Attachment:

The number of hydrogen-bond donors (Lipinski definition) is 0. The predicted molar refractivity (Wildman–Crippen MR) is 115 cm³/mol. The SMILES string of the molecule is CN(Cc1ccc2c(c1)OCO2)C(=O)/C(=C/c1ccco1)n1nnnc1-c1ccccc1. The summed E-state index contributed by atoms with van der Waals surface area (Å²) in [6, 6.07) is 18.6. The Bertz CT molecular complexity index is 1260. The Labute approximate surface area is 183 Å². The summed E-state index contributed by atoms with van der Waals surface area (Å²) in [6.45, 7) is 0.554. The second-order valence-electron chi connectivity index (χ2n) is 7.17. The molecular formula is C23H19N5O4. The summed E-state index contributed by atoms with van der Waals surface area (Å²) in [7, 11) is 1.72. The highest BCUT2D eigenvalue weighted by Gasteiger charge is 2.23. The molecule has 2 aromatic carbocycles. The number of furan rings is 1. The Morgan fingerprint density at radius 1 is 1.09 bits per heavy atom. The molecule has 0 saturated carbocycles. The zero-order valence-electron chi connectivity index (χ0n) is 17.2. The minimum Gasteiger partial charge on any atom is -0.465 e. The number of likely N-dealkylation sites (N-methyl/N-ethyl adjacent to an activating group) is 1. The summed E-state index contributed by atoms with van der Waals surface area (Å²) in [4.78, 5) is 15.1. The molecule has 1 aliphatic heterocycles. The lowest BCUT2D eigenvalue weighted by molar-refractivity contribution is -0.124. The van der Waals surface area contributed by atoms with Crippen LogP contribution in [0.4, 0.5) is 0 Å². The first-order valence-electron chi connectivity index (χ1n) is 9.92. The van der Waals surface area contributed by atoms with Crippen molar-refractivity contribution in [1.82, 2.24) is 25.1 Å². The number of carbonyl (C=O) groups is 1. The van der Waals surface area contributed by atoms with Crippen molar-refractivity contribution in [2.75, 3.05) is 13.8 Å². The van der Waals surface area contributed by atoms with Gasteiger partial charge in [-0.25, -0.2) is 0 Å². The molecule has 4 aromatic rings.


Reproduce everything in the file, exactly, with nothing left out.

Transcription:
The number of hydrogen-bond donors (Lipinski definition) is 0. The predicted molar refractivity (Wildman–Crippen MR) is 115 cm³/mol. The SMILES string of the molecule is CN(Cc1ccc2c(c1)OCO2)C(=O)/C(=C/c1ccco1)n1nnnc1-c1ccccc1. The summed E-state index contributed by atoms with van der Waals surface area (Å²) in [6, 6.07) is 18.6. The Bertz CT molecular complexity index is 1260. The Labute approximate surface area is 183 Å². The summed E-state index contributed by atoms with van der Waals surface area (Å²) in [6.45, 7) is 0.554. The second-order valence-electron chi connectivity index (χ2n) is 7.17. The molecular formula is C23H19N5O4. The summed E-state index contributed by atoms with van der Waals surface area (Å²) in [7, 11) is 1.72. The highest BCUT2D eigenvalue weighted by Gasteiger charge is 2.23. The molecule has 2 aromatic carbocycles. The number of furan rings is 1. The Morgan fingerprint density at radius 1 is 1.09 bits per heavy atom. The molecule has 0 saturated carbocycles. The zero-order valence-electron chi connectivity index (χ0n) is 17.2. The minimum Gasteiger partial charge on any atom is -0.465 e. The number of likely N-dealkylation sites (N-methyl/N-ethyl adjacent to an activating group) is 1. The summed E-state index contributed by atoms with van der Waals surface area (Å²) in [4.78, 5) is 15.1. The molecule has 1 aliphatic heterocycles. The lowest BCUT2D eigenvalue weighted by molar-refractivity contribution is -0.124. The van der Waals surface area contributed by atoms with Crippen LogP contribution in [0.4, 0.5) is 0 Å². The first-order valence-electron chi connectivity index (χ1n) is 9.92. The van der Waals surface area contributed by atoms with Crippen molar-refractivity contribution in [1.82, 2.24) is 25.1 Å². The number of carbonyl (C=O) groups is 1. The van der Waals surface area contributed by atoms with Crippen molar-refractivity contribution in [2.75, 3.05) is 13.8 Å². The van der Waals surface area contributed by atoms with Gasteiger partial charge in [-0.25, -0.2) is 0 Å². The molecule has 4 aromatic rings.